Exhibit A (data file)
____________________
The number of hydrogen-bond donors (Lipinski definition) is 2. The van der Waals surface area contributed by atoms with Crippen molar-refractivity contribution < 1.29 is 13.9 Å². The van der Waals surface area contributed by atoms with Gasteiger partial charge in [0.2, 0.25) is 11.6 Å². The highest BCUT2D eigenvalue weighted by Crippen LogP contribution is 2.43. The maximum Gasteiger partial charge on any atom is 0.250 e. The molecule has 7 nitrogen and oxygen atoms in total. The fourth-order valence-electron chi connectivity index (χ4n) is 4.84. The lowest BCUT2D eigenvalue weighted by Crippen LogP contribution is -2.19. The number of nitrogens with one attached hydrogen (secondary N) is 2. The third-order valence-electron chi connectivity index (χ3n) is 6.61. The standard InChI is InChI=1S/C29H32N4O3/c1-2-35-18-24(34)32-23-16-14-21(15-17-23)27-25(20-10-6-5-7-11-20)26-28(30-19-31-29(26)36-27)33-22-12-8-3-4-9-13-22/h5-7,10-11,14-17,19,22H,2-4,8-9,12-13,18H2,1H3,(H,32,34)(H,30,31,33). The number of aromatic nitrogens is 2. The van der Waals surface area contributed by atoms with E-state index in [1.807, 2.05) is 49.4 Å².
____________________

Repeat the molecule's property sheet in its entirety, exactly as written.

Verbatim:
The number of hydrogen-bond donors (Lipinski definition) is 2. The van der Waals surface area contributed by atoms with Crippen molar-refractivity contribution < 1.29 is 13.9 Å². The van der Waals surface area contributed by atoms with Gasteiger partial charge in [0.2, 0.25) is 11.6 Å². The highest BCUT2D eigenvalue weighted by Crippen LogP contribution is 2.43. The maximum Gasteiger partial charge on any atom is 0.250 e. The molecule has 7 nitrogen and oxygen atoms in total. The fourth-order valence-electron chi connectivity index (χ4n) is 4.84. The lowest BCUT2D eigenvalue weighted by Crippen LogP contribution is -2.19. The number of nitrogens with one attached hydrogen (secondary N) is 2. The third-order valence-electron chi connectivity index (χ3n) is 6.61. The standard InChI is InChI=1S/C29H32N4O3/c1-2-35-18-24(34)32-23-16-14-21(15-17-23)27-25(20-10-6-5-7-11-20)26-28(30-19-31-29(26)36-27)33-22-12-8-3-4-9-13-22/h5-7,10-11,14-17,19,22H,2-4,8-9,12-13,18H2,1H3,(H,32,34)(H,30,31,33). The number of aromatic nitrogens is 2. The van der Waals surface area contributed by atoms with E-state index in [1.807, 2.05) is 49.4 Å².